Friday, May 25, 2012

What Did Ruth Cling To?

Erev Shabbath Qodesh Parashath Bamidbar 5772

The recounting of Creation in the Book of Genesis follows a pattern.  The description of each day concludes in the same way:
בראשית א,ה וַיְהִי-עֶרֶב וַיְהִי-בֹקֶר, יוֹם אֶחָד
Genesis 1:5 ...And there was evening and there was morning, one day.
בראשית א,ח וַיְהִי-עֶרֶב וַיְהִי-בֹקֶר, יוֹם שֵׁנִי
Genesis 1:8 ...And there was evening and there was morning, a second day.

But, on the sixth day, the pattern changes slightly:
בראשית א,לא וַיְהִי-עֶרֶב וַיְהִי-בֹקֶר, יוֹם הַשִּׁשִּׁי
Genesis 1:31 ...And there was evening and there was morning, the sixth day.
All of a sudden, a letter "heh" appears in the pattern, where it had been absent until now.  RaSh"I explains this "heh" to mean one of two things, or perhaps both.  The gematria (numerological value) of the letter "heh" is 5.  He suggests this to represent the five books of the Torah.  The alternative is that "the sixth" day is the sixth day of the month of Sivan, in other words, on Shavu'oth, when we received the Torah at Mt. Sinai.

The world was created, at least in part, in order to give Am Yisra'el the merit of receiving the Torah.  And, we see this hinted to, already within the recounting of it Creation in the Book of Genesis.

The sudden appearance of the "heh" here cries out for an explanation.  My guess is that RaSh"I received a tradition regarding this "heh" and passed that tradition onto us.

In the Scroll of Ruth, read publicly or privately by most Jews on Shavu'oth, a non-Israelite woman leaves her people, her family, and her religion, in order to enter Klal Yisra'el.

Ruth's mother-in-law Na'omi attempts to convince her to return to her family after her husband dies.  Her sister-in-law Orpah is convinced.  Ruth is not.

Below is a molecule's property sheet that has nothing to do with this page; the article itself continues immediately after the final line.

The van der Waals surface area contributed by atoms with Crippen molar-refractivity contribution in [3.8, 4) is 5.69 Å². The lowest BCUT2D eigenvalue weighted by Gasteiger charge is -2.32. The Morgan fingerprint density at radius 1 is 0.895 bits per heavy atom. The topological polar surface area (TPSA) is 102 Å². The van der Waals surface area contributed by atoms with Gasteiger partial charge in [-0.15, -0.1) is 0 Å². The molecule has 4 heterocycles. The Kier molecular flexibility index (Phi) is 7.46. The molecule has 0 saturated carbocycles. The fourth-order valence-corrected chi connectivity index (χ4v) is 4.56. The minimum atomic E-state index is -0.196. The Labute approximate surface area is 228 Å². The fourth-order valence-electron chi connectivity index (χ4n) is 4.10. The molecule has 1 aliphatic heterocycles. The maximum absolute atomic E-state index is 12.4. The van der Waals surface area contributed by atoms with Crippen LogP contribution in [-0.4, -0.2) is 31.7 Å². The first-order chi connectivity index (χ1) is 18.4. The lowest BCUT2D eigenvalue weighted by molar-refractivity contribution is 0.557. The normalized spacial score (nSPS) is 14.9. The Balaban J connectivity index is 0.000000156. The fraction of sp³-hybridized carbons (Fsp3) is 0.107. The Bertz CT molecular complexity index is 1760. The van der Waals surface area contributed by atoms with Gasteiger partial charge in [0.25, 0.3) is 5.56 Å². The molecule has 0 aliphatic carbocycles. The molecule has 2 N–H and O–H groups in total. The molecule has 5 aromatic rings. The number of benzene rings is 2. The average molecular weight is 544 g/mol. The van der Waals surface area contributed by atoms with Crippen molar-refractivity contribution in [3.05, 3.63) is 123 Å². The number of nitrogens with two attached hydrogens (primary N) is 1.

רות א,יד  וַתִּשֶּׂנָה קוֹלָן, וַתִּבְכֶּינָה עוֹד; וַתִּשַּׁק עָרְפָּה לַחֲמוֹתָהּ, וְרוּת דָּבְקָה בָּהּ
Ruth 1: 14 And they lifted up their voice, and wept again; and Orpah kissed her mother-in-law; but Ruth clung to her. 
The traditional p'shat, or surface meaning of this verse is that Ruth either grabbed Na'omi's garment, or clung to her figuratively.  As we say in English, she "stuck by her."  Applying RaSh"I's take on the letter "heh" here, and suggest that here, too, it represents the Torah.  In addition to being represented by the number 5, Torah is grammatically feminine, albeit so is Na'omi.

And, although, I may be pushing it, I'll just suggest that it is a nice "d'rash," and that two verses later, Ruth, herself states her intentions:

רות א,טז-יז וַתֹּאמֶר רוּת אַל-תִּפְגְּעִי-בִי, לְעָזְבֵךְ לָשׁוּב מֵאַחֲרָיִךְ:  כִּי אֶל-אֲשֶׁר תֵּלְכִי אֵלֵךְ, וּבַאֲשֶׁר תָּלִינִי אָלִין--עַמֵּךְ עַמִּי, וֵאלֹהַיִךְ אֱלֹהָי.בַּאֲשֶׁר תָּמוּתִי אָמוּת, וְשָׁם אֶקָּבֵר; כֹּה יַעֲשֶׂה יְהוָה לִי, וְכֹה יוֹסִיף--כִּי הַמָּוֶת, יַפְרִיד בֵּינִי וּבֵינֵךְ
Ruth 1: 16-17 And Ruth said: 'Entreat me not to leave you, and to return from following after you; for where you go, I will go; and where you sleep, I will sleep; thy people shall be my people, and thy God my God; where you die, will I die, and there will I be buried; the LORD do so to me, and more also, that [only] death separate us.'
 In other words, she intends to cling the ways of her mother-in-law's people, the way of the Torah.

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